Support Local News.

We've been with you throughout the pandemic, the vaccinations and the reopening of schools, businesses and communities. There's never been more of a need for the kind of local, independent and unbiased journalism that The Day produces.
Please support our work by subscribing today.

Fish Tales: Matt Maderia, the fourth generation of a lobstering family

Editor's note: Today we profile the captains of Stonington's fishing fleet, whose occupation, arguably one of the most dangerous, is steeped in tradition. Some of their families have been fishing for generations, and some of their ancestors' names are listed on the Town Dock memorial of those lost at sea. Some augment their income with other jobs. All of them have a calling, and a love for the open water.

Stonington — When Matt Maderia was 8, he could be found under a bait tent at the Town Dock, stringing together skate for his father's lobster pots.

He wanted to go out on the boat, but his mother wouldn't let him until he was 11. After graduating from Stonington High School, he headed off to college in Florida.

"When I went to Florida, I was working at a marina and I wanted to go fishing," he said.  

A year later, he was back home lobstering.

"I knew from a very young age what I wanted to be," the now 36-year-old Maderia said last week as he stood on the dock next to his boat, the Lobstah Kingz.

Maderia's great-grandfather, grandfather, father and three brothers have all lobstered over the past 60 years. Like many lobstermen, he has another job.

He works full time as a crane operator at Electric Boat and three days a week, he lobsters. That means he's at the dock at 5 a.m. to head out to check about 200 traps southeast of Fishers Island and he's home by noon. He's at EB by 3:30 p.m. and clocks out at 11:30 p.m. That's an 18½-hour work day.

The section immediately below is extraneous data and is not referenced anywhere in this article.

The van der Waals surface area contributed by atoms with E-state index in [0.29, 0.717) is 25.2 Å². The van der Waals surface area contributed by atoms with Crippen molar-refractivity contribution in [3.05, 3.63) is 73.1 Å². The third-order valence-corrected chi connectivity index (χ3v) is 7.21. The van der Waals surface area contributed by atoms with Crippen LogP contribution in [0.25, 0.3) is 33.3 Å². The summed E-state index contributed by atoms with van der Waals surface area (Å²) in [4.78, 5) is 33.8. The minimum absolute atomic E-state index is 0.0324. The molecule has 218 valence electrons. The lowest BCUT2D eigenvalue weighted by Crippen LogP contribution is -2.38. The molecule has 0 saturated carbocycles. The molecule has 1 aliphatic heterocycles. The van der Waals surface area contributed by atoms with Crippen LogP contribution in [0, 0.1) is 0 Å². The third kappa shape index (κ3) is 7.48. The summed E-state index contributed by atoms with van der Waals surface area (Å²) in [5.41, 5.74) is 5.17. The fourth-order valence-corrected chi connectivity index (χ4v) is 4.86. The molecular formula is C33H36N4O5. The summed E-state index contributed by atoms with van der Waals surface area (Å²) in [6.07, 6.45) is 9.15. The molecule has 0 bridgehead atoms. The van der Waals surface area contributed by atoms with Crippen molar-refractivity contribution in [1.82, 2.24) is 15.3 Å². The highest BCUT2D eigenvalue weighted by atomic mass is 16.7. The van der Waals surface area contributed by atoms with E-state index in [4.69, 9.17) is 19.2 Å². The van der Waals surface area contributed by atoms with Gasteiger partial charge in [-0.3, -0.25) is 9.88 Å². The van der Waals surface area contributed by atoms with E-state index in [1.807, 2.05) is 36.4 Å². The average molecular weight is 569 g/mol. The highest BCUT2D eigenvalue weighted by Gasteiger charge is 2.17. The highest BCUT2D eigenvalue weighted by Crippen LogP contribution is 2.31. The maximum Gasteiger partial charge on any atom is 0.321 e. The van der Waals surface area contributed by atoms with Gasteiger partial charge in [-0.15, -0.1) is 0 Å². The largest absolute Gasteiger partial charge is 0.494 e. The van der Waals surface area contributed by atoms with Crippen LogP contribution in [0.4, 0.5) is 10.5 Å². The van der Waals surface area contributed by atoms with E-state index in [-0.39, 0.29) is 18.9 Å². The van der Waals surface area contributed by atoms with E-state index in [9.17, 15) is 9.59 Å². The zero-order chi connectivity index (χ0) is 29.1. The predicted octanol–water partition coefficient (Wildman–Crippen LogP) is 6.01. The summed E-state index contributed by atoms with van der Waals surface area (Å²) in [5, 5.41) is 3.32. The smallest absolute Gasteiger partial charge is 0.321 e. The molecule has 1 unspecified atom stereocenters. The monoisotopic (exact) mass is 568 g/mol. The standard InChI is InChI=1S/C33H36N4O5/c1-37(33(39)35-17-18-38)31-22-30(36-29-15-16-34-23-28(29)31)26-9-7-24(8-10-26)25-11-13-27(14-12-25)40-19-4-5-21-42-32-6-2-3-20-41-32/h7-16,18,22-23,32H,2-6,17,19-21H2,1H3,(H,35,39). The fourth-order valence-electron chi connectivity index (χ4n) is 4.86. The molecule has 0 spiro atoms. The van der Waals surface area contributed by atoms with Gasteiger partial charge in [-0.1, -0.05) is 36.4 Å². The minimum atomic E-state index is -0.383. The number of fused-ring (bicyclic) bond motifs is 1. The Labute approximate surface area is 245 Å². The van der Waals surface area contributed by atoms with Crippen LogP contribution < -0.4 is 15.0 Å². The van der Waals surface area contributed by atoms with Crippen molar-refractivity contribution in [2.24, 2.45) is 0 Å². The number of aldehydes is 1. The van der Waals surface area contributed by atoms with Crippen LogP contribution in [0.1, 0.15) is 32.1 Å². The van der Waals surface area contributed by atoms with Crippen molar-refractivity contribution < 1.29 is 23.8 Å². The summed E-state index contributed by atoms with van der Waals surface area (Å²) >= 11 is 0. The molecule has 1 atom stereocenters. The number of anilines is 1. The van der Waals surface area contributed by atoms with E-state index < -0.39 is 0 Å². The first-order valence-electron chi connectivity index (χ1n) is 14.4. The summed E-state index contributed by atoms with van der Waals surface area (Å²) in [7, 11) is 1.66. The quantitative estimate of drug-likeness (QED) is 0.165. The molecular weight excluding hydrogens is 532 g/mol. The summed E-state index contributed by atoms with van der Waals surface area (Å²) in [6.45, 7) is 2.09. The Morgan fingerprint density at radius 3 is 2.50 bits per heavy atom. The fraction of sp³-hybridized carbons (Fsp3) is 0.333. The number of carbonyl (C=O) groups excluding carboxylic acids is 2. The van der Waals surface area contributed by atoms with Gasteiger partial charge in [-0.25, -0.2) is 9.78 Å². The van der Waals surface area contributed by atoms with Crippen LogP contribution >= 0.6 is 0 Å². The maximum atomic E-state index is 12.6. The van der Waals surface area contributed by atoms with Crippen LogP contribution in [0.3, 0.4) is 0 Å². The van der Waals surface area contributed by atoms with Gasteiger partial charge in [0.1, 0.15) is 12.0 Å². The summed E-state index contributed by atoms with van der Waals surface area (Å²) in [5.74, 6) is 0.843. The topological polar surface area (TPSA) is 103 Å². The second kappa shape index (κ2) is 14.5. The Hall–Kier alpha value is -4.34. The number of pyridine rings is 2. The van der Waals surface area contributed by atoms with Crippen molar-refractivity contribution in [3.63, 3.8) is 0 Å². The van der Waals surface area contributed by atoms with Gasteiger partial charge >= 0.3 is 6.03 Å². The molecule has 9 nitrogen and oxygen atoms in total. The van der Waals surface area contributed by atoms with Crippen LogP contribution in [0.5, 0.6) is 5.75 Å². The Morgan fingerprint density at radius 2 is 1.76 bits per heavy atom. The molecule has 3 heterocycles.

Asked about the attraction of lobstering, he said, "It's just you and your guys, the salt air, and the tunes are on." 

With restrictions on lobstermen that include closing their fishing grounds for three months a year, Maderia said it is difficult to do the job full time and be profitable. He said lobstermen today have to be wholesaler, dealer and retailer to make enough money and pay their crew. He markets his business on Facebook, Instagram and his website and sells to local markets as well as a group of private customers. 

"You're not going to make a million dollars a year doing this. You do it because you love it," he said.  

Maderia also has a message for southeastern Connecticut residents who plan to buy seafood at large supermarket chains. Instead, he asks them to buy fish and lobster caught by the local fleet and sold in area markets, as doing so generates money for the local economy and helps preserve the fleet.

Accompanying Maderia on his trips the past 11 years has been Joshua Murray, 34, a native of Maine who started lobstering as a kid with his late father. They are among the younger members of the fleet, along with veteran lobsterman Mike Grimshaw's 25-year-old son Roderick and a few others.

Murray met Maderia through Maderia's cousin, who also works on the boat. 

"After my dad's passing, this is what saved me. This is what kept me going," he said about lobstering with Maderia, with whom he said he formed an instant bond.

"It's a great vibe we have out there. It's not really work for me. I'm out there with my best friend and his cousin," Murray said. "What better job could I have? There's nothing better than this life."


Loading comments...
Hide Comments